When Heroes Become Villains by Jon Bartlett, Brian Robertson

When Heroes Become Villains: Helmcken, Trutch, Bowser, and the Streets, Lakes, and Towns Named After Them


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About When Heroes Become Villains

Reckoning, reconciliation, and reflection are changing our landscapes. In When Heroes Become Villains, Jon Bartlett and Brian Robertson bring home the “naming” controversy, telling the stories of three erstwhile heroes, and how our reconsideration of their roles in our collective story is unsettling our maps.

John Sebastian Helmcken, a trained medical doctor and senior colonial politician, bears a singular responsibility for the rampant spread of smallpox that decimated coastal native populations.

Joseph Trutch was B.C.’s first Lieutenant-Governor after Confederation — rewarding his services as Land Commissioner of the Colony, in which role he actively worked to alienate Indigenous peoples from their lands.

He and Helmcken are also memorialized for bringing British Columbia into the Canadian federation. But that same act also meant the illegal displacement and alienation of Indigenous peoples from the lands they had occupied for countless generations.

William Bowser, premier of the province in 1915-16, served as Attorney General in successive Richard McBride cabinets, in which role he was instrumental in forcing the Squamish First Nation off their Kitsilano lands, as well as deploying police forces against striking Vancouver Island coal miners.

Jon Bartlett and Brian Robertson argue that this “naming” controversy is simply part and parcel of current generations coming to a deeper understanding of their history and province, and an important part of the process of reconciliation and social justice.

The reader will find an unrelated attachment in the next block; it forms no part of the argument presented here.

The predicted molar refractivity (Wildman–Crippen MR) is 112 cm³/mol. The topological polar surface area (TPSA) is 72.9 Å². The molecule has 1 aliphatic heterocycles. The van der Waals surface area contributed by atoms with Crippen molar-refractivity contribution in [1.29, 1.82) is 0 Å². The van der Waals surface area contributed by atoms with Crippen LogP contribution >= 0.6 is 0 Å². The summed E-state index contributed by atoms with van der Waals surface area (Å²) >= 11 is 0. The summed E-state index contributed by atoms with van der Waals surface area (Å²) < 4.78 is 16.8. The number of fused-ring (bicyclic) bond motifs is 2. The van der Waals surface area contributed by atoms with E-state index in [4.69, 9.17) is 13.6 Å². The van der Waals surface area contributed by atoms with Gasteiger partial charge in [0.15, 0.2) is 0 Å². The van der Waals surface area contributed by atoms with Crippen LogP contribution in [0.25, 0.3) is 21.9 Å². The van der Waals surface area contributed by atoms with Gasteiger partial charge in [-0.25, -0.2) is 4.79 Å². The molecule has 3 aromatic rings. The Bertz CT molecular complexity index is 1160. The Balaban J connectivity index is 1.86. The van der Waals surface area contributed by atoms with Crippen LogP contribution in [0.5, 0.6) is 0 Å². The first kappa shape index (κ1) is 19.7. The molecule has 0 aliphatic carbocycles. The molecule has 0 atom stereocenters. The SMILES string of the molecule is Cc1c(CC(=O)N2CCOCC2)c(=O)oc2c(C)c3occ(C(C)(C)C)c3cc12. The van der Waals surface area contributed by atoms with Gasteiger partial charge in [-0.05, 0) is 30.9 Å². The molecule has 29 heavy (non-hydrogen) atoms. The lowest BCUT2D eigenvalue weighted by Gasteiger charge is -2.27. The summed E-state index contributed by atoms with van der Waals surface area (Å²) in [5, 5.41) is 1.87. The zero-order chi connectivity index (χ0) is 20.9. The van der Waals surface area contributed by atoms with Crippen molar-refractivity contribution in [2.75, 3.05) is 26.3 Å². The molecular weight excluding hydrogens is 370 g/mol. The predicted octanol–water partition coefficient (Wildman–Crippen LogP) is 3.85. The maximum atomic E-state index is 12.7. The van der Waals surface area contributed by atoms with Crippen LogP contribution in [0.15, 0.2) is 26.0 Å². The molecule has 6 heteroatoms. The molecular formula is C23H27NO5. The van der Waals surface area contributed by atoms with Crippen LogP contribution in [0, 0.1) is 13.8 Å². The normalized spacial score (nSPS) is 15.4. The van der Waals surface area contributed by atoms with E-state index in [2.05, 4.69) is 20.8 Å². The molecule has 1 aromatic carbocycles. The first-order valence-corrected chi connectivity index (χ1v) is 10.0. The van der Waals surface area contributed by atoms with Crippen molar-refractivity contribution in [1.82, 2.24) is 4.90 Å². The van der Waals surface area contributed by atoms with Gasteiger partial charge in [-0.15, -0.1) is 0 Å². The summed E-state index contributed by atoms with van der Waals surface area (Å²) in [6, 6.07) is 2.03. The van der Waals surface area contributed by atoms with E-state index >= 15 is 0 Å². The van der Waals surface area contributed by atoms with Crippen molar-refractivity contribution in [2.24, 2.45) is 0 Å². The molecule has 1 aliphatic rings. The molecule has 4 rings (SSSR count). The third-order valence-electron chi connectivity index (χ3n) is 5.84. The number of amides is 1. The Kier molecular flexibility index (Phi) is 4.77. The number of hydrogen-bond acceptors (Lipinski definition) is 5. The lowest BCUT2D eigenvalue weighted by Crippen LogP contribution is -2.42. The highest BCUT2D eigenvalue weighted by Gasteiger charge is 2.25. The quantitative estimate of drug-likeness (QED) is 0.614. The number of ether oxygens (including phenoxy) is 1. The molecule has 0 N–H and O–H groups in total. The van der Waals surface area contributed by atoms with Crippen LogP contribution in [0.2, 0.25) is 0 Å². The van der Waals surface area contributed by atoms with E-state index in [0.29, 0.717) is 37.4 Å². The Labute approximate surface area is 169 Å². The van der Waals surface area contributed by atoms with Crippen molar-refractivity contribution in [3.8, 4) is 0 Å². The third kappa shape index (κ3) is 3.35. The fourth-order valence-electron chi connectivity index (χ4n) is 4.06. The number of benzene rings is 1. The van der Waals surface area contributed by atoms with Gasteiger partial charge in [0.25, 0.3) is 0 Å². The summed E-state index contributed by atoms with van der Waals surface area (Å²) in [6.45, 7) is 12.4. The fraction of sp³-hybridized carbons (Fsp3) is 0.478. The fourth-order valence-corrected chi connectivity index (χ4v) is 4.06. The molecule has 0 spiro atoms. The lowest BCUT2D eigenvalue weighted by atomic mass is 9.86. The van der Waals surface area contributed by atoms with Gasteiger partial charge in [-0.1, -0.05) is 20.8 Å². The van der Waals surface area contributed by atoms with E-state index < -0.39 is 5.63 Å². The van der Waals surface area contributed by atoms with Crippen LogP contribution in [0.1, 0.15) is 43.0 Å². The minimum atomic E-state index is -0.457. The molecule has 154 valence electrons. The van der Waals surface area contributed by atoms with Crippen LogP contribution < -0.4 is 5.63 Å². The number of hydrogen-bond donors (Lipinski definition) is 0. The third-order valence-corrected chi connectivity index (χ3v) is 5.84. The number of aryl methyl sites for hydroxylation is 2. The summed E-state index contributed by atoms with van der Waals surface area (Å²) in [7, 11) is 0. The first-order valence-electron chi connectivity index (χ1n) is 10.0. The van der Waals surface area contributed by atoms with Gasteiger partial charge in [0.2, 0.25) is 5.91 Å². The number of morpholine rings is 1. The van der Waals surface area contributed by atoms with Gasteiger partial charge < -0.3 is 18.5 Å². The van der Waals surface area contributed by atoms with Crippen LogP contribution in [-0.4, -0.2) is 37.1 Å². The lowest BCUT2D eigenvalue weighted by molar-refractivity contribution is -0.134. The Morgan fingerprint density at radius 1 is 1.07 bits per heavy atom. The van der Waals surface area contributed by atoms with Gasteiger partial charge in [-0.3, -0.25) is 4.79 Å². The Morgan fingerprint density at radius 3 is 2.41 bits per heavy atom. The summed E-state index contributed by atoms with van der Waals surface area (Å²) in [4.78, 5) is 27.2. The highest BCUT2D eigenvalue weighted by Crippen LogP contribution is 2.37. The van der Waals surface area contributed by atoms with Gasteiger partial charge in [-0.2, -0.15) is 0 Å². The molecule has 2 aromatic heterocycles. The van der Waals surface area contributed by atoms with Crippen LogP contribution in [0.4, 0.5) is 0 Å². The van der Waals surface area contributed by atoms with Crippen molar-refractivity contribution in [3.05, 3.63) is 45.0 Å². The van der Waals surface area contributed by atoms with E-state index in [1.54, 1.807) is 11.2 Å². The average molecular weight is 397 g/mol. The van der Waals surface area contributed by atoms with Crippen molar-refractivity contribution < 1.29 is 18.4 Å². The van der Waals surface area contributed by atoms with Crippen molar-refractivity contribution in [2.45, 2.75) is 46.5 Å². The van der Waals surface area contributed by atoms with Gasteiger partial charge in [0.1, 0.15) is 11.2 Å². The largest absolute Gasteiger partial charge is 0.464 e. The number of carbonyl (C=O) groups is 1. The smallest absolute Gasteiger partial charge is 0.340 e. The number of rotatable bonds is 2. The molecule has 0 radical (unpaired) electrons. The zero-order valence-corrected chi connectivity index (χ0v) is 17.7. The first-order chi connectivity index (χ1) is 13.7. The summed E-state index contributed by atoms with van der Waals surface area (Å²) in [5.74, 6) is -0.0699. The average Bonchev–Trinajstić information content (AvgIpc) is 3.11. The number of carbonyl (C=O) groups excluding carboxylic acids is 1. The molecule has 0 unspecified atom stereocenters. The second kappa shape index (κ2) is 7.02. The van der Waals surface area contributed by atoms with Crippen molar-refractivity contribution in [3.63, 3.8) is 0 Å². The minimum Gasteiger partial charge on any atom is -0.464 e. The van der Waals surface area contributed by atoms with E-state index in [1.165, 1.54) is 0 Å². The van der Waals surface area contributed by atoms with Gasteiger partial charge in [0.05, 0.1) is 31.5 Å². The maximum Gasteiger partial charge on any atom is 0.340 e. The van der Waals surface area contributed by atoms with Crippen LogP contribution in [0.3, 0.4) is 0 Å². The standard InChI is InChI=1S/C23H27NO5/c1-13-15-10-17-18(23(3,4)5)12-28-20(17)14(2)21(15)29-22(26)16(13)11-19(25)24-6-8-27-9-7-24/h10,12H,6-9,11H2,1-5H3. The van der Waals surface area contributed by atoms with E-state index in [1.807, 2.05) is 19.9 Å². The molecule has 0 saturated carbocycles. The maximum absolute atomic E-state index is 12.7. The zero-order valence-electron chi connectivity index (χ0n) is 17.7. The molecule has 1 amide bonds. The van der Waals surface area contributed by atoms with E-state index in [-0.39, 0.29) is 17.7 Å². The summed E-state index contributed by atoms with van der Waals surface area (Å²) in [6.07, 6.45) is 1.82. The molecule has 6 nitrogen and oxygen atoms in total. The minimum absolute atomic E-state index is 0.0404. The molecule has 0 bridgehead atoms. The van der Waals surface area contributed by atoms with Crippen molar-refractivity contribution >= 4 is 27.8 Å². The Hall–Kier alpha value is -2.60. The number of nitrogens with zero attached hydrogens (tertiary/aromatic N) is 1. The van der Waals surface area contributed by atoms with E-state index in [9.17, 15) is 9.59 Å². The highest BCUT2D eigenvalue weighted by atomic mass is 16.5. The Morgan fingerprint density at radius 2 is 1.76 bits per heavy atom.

About Jon Bartlett, Brian Robertson

Jon Bartlett and his partner Rika Ruebsaat, both ex-teachers, have written two books of local history, about Princeton, their home town. They have both been Secretary of the local museum and active in their local arts council. They have recorded seven CDs of traditional Canadian song, and founded and ran the Princeton Traditional Music Festival for a dozen years. Jon’s legal and historical training allowed him to provide research for both the federal government and a lower mainland First Nation. His latest book, Triumph and Solidarity, investigates the actions of Vancouver Communists in the early years of the Great Depression.

Brian Robertson is a bit of renaissance man, with degrees in engineering and business yet someone who has worn many other hats - millworker, commercial fisherman, salvage diver and cabbie - and finished his professional career as an historical consultant for several decades to both First Nations and the Government of Canada. An accomplished singer-songwriter, Brian is perhaps best known for his authentic and engaging songs about the BC coast. When Heroes Become Villains is his first book.

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